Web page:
The power of data 1

Wednesday, 30.09.2015 | 14:30 - 17:30

Organised by Health Promotion Administration, Ministry of Health and Welfare, Taiwan R.O.C. in cooperation with London School of Hygiene and Tropical Medicine, UK

The cutting edge of technological advances being used to understand health and health behaviours

The revolution in information technology has generated many new sources of data that can be used to understand the determinants of health in populations. Most of us are continually generating data in real time from the vast computing power, movement sensors, and GPS technology in the smartphones in our pockets.

The data we generate from our credit and loyalty cards track our purchases and provide detailed profiles of our lifestyles. Our browsing history online is tracked, allowing others to see what we are thinking. These data sources have been used extensively by intelligence and law enforcement agencies, but also by ourselves in the form of information like real-time traffic reports.

The challenges and constraints in using them are less well understood than they might be by health researchers and policy-makers, but with sufficient safeguards they offer huge opportunities for analysis for health.

This parallel forum will take the audience to the cutting edge of technological advances being used to understand health and health behaviours.

Overview of new data sources and uses: Strengths, weaknesses, and challenges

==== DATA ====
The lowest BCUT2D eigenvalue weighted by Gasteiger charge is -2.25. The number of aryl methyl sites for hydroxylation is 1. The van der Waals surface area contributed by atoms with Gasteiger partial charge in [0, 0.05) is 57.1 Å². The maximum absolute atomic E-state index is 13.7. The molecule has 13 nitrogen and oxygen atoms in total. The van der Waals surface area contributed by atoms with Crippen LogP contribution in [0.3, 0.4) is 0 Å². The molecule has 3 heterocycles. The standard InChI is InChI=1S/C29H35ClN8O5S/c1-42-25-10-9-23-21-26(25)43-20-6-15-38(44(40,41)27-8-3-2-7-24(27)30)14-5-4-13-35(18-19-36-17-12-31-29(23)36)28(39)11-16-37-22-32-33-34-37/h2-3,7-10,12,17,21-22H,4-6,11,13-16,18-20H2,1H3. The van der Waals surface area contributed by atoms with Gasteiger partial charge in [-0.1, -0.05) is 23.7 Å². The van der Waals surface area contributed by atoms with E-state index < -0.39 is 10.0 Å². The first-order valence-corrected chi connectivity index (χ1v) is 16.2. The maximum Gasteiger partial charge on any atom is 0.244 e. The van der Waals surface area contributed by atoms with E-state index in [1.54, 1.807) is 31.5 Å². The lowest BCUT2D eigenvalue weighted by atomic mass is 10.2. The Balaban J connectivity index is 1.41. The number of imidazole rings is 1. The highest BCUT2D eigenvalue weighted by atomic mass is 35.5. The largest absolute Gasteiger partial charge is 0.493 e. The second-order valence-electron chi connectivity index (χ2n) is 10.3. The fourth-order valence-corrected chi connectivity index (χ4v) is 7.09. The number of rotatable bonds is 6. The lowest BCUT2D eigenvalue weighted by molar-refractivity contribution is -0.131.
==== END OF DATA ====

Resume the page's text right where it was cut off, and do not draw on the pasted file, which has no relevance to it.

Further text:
Martin McKee, Professor, London School of Hygiene and Tropical Medicine, UK

Ethical issues in using data on social media use

Rebecca McKee, Doctoral candidate, School of Social Sciences, University of Manchester, UK

What are people talking about: Social media as a source of data for public health

Rachel Loopstra, Research Fellow, Department of Sociology, Comparative Welfare Systems, University of Oxford, UK

Who is looking for what? The use of Google Trends in public health surveillance and research

Aaron Reeves, Senior Research Fellow, Department of Sociology, University of Oxford, UK

Case study from Taiwan

Shu-Ti Chiou, Health Promotion Administration, Ministry of Health and Welfare, Taiwan R.O.C.

Chair

Shu-Ti Chiou, Health Promotion Administration, Ministry of Health and Welfare, Taiwan R.O.C.

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